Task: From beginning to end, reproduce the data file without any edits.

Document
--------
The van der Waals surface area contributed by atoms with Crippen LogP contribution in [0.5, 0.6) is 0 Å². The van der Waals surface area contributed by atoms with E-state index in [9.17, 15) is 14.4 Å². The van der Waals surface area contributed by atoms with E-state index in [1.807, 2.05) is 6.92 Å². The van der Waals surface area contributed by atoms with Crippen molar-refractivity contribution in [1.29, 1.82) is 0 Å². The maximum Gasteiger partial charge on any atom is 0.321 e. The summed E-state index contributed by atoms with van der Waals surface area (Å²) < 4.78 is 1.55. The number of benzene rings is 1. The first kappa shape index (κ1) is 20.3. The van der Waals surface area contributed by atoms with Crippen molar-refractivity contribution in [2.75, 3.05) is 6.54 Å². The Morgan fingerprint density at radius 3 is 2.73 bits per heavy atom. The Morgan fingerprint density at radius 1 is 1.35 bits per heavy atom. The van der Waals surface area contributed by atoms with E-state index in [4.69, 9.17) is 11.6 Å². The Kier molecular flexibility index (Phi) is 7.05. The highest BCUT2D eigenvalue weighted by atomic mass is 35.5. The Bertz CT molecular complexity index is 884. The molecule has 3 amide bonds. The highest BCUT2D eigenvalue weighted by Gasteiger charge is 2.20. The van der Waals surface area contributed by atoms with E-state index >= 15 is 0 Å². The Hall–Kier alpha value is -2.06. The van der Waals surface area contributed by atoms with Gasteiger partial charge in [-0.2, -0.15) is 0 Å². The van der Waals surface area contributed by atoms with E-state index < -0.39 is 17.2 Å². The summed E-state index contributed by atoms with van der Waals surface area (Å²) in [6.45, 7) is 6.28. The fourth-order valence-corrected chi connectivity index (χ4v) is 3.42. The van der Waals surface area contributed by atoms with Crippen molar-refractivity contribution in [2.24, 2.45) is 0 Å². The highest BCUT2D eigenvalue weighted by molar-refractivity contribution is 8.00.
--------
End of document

The van der Waals surface area contributed by atoms with Crippen LogP contribution in [0.5, 0.6) is 0 Å². The van der Waals surface area contributed by atoms with E-state index in [9.17, 15) is 14.4 Å². The van der Waals surface area contributed by atoms with E-state index in [1.807, 2.05) is 6.92 Å². The van der Waals surface area contributed by atoms with Crippen molar-refractivity contribution in [1.29, 1.82) is 0 Å². The maximum Gasteiger partial charge on any atom is 0.321 e. The summed E-state index contributed by atoms with van der Waals surface area (Å²) < 4.78 is 1.55. The number of benzene rings is 1. The first kappa shape index (κ1) is 20.3. The van der Waals surface area contributed by atoms with Crippen molar-refractivity contribution in [2.75, 3.05) is 6.54 Å². The Morgan fingerprint density at radius 3 is 2.73 bits per heavy atom. The Morgan fingerprint density at radius 1 is 1.35 bits per heavy atom. The van der Waals surface area contributed by atoms with E-state index in [4.69, 9.17) is 11.6 Å². The Kier molecular flexibility index (Phi) is 7.05. The highest BCUT2D eigenvalue weighted by atomic mass is 35.5. The Bertz CT molecular complexity index is 884. The molecule has 3 amide bonds. The highest BCUT2D eigenvalue weighted by Gasteiger charge is 2.20. The van der Waals surface area contributed by atoms with E-state index >= 15 is 0 Å². The Hall–Kier alpha value is -2.06. The van der Waals surface area contributed by atoms with Gasteiger partial charge in [-0.2, -0.15) is 0 Å². The van der Waals surface area contributed by atoms with E-state index < -0.39 is 17.2 Å². The summed E-state index contributed by atoms with van der Waals surface area (Å²) in [6.45, 7) is 6.28. The fourth-order valence-corrected chi connectivity index (χ4v) is 3.42. The van der Waals surface area contributed by atoms with Crippen molar-refractivity contribution in [2.24, 2.45) is 0 Å². The highest BCUT2D eigenvalue weighted by molar-refractivity contribution is 8.00.